Can I Stay In My House While Floors Are Refinished?

Refinishing your floors makes them look and protects them from everyday wear and tear. However, the process can be inconvenient for your everyday life.

A common option is to leave your home while the refinishing is happening. But having to be out of your house for days on end while the refinishing occurs is a hassle.

So, are you able to stay inside while the refinishing is happening?

You shouldn’t stay in your house while your floors are refinished. Finishes contain solvents that irritate soft tissues and cause headaches during sanding and curing. Avoiding the curing floors is also inconvenient, so it’s better to leave your home for at least 24 hours. You can also use a few tricks to speed up the drying and curing processes.

Stay Safe By Staying Out Of The House

Refinishing floors can be a lengthy process, whether you’re starting from scratch or just adding a new coat of finish.

There are also potential hazards for each step. These include inhaling dust from sanding the hardwood and irritating fumes from the finish.

Because of this, many experts recommend staying out of the house during the process. The exact length of time varies depending on the extent of the project and the type of finish you use.

Overall, experts recommend waiting at least 24 hours for the finish to cure. But curing and drying are two different processes. Some finishes may only take four hours to dry, so you can technically use the room after that period.

Drying is when the finish is no longer wet or tacky. You can touch the floor without leaving a mark or removing any finish.

If you’re careful, you’ll be able to walk around and even put some furniture onto the floor once it’s dry.

Type Of FinishDrying Time
Hard wax oils4-24 hours
Water-based finishes4-8 hours
Oil-modified polyurethane12-24 hours

It’s the curing process that will make your house easier to be in after refinishing, though.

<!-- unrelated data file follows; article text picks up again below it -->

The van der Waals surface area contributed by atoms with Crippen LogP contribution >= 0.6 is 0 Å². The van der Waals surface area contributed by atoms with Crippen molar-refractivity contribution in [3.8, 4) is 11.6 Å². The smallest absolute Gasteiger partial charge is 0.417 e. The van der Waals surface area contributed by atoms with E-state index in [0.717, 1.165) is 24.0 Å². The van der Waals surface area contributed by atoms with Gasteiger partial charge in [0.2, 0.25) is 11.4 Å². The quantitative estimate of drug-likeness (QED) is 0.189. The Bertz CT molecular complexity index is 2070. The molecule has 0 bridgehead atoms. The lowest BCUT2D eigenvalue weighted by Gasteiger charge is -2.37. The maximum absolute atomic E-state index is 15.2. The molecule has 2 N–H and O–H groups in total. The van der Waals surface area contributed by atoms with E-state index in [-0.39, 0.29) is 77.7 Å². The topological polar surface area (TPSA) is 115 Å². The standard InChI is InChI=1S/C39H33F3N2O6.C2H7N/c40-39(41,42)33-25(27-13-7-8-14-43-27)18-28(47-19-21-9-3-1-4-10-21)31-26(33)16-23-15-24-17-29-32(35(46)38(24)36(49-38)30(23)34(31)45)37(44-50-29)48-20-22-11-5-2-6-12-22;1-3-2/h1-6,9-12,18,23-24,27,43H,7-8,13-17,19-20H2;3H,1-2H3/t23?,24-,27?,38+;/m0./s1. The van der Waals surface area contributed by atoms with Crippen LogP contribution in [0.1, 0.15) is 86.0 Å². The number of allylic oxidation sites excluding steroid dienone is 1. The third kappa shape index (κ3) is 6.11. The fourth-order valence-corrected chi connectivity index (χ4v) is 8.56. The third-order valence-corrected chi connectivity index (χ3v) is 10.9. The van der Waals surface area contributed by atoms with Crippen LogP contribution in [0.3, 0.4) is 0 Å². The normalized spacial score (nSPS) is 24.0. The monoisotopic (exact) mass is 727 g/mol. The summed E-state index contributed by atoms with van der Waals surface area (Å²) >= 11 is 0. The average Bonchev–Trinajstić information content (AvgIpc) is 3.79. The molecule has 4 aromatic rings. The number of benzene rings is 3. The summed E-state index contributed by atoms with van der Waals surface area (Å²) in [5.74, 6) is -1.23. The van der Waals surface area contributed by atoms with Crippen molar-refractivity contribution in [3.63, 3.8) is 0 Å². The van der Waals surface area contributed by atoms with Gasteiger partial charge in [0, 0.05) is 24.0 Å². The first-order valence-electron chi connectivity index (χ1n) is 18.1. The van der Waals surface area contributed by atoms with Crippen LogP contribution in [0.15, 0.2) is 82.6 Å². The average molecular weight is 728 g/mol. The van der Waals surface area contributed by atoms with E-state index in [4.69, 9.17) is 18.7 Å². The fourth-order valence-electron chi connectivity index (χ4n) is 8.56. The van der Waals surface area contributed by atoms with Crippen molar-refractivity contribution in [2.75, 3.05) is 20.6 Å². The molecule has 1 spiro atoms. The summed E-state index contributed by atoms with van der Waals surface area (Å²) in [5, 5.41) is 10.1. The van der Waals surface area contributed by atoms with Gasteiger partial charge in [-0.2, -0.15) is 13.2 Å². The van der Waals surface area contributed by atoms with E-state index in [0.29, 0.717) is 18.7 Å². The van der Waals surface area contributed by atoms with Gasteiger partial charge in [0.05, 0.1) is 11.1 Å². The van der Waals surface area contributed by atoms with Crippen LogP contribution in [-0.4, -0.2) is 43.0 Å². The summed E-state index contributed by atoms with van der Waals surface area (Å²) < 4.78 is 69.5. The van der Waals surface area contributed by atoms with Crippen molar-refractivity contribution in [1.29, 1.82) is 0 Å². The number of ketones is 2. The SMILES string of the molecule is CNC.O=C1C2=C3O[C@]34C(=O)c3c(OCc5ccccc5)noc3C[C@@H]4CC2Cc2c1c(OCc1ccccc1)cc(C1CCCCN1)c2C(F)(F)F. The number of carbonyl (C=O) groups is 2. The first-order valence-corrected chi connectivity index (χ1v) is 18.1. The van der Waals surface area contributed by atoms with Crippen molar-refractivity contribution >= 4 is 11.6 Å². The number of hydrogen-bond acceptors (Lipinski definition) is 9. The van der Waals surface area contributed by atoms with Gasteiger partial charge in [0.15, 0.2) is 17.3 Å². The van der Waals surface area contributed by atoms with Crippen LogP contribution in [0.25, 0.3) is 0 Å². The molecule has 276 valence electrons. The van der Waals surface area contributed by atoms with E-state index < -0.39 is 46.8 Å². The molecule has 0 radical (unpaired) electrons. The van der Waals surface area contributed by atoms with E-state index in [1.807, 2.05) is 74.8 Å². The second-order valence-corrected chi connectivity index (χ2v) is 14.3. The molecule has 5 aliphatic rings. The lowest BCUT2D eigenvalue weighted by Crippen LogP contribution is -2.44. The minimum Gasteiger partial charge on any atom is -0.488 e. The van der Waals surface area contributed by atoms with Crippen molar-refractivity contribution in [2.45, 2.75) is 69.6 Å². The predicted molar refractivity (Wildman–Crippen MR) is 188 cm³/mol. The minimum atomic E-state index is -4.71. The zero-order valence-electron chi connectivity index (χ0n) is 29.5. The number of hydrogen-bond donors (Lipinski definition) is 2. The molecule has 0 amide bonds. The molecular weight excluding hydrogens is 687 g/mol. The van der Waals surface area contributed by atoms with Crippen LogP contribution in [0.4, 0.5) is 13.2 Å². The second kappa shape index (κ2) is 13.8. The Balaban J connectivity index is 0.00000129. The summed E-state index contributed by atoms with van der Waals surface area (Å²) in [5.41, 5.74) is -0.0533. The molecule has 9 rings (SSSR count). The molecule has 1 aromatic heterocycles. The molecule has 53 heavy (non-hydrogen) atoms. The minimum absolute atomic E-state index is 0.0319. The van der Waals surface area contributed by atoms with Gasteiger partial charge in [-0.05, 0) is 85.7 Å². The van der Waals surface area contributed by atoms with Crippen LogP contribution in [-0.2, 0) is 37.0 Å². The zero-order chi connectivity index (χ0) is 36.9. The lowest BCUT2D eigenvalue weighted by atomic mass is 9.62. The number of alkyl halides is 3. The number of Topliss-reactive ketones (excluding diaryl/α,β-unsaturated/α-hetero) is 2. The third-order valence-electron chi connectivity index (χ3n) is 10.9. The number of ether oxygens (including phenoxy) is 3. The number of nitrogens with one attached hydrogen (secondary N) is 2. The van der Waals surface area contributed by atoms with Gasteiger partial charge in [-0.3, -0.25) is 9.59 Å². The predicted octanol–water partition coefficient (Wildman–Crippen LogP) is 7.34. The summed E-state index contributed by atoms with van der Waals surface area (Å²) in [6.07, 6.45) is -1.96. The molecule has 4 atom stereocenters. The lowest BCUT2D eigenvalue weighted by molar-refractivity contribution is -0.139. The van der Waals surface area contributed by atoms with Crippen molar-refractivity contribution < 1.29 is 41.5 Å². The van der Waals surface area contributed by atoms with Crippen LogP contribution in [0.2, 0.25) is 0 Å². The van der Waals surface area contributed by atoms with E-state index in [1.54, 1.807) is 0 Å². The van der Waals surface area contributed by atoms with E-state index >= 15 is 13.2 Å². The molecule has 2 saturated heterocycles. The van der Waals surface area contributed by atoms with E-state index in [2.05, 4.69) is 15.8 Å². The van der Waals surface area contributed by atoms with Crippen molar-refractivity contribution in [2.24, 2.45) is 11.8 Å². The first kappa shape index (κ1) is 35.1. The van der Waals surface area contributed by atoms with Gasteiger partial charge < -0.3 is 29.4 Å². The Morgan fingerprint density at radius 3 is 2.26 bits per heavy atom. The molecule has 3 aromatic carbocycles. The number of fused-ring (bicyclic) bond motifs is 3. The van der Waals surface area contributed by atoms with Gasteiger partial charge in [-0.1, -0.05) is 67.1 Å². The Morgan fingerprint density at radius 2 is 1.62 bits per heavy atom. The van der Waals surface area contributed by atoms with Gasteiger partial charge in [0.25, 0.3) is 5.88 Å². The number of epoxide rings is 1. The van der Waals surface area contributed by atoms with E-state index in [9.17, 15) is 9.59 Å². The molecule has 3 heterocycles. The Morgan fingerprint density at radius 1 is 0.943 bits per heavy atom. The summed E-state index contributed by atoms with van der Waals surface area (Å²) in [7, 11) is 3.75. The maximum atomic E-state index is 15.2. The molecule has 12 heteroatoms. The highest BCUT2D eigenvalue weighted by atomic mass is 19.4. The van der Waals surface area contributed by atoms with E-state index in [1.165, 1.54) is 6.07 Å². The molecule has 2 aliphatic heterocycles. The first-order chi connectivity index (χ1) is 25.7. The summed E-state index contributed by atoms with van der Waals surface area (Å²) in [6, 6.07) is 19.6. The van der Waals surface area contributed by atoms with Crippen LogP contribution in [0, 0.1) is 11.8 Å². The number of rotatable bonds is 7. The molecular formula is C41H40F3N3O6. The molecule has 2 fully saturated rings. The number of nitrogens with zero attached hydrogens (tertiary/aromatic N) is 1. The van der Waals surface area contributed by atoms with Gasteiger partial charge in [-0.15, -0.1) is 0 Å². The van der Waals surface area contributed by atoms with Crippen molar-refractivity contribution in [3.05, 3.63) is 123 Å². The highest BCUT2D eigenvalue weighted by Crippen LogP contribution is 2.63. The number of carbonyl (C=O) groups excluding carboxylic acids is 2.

Curing Removes Irritating Fumes

Even if it’s dry to the touch, a finish isn’t complete until it goes through a full cure. Curing means the finish hardens all the way through.

It also means that the solvents (the chemical compounds that give the finish the proper consistency) evaporate. These solvents are often volatile organic compounds, or VOCs.

These chemicals can have both short-term and long-term adverse effects on your health if you inhale them. These include headaches or migraines, eye and lung irritation, dizziness, and nausea.

Prolonging your exposure to VOCs can even lead to liver, kidney and central nervous system damage. The EPA states that some compounds could lead to cancer.

Solvents and VOCs release during off-gassing, which leads to the sometimes nauseous smell of various finishes. These odors are irritating at best and actively harmful at worst.

Once the solvents evaporate during curing, so will the odors. 

Types Of FinishCuring Time
Hard wax oils1-7 days
Water-based finishes7-14 days
Oil-modified polyurethane30 days

Curing is an extended process, however, and you don’t need to be out of the house for the entire time. Most of the fumes will evaporate within a few days.

You should be safe to return to your home in one to three days after the project is complete. You may still be able to smell the finish, but it will be much weaker and less hazardous.

Sanding Creates Harmful Dust

Another reason to be out of the house while the floors are in the process of refinishing is sanding. If your floors are going through a complete refinish, you’ll likely have to sand any old finish away.

This creates dust that floats through the air and, like drywall dust, can get into your eyes, nose, and lungs. In the same way that off-gassing releases VOCs, these finish particles can cause irritation if you inhale them.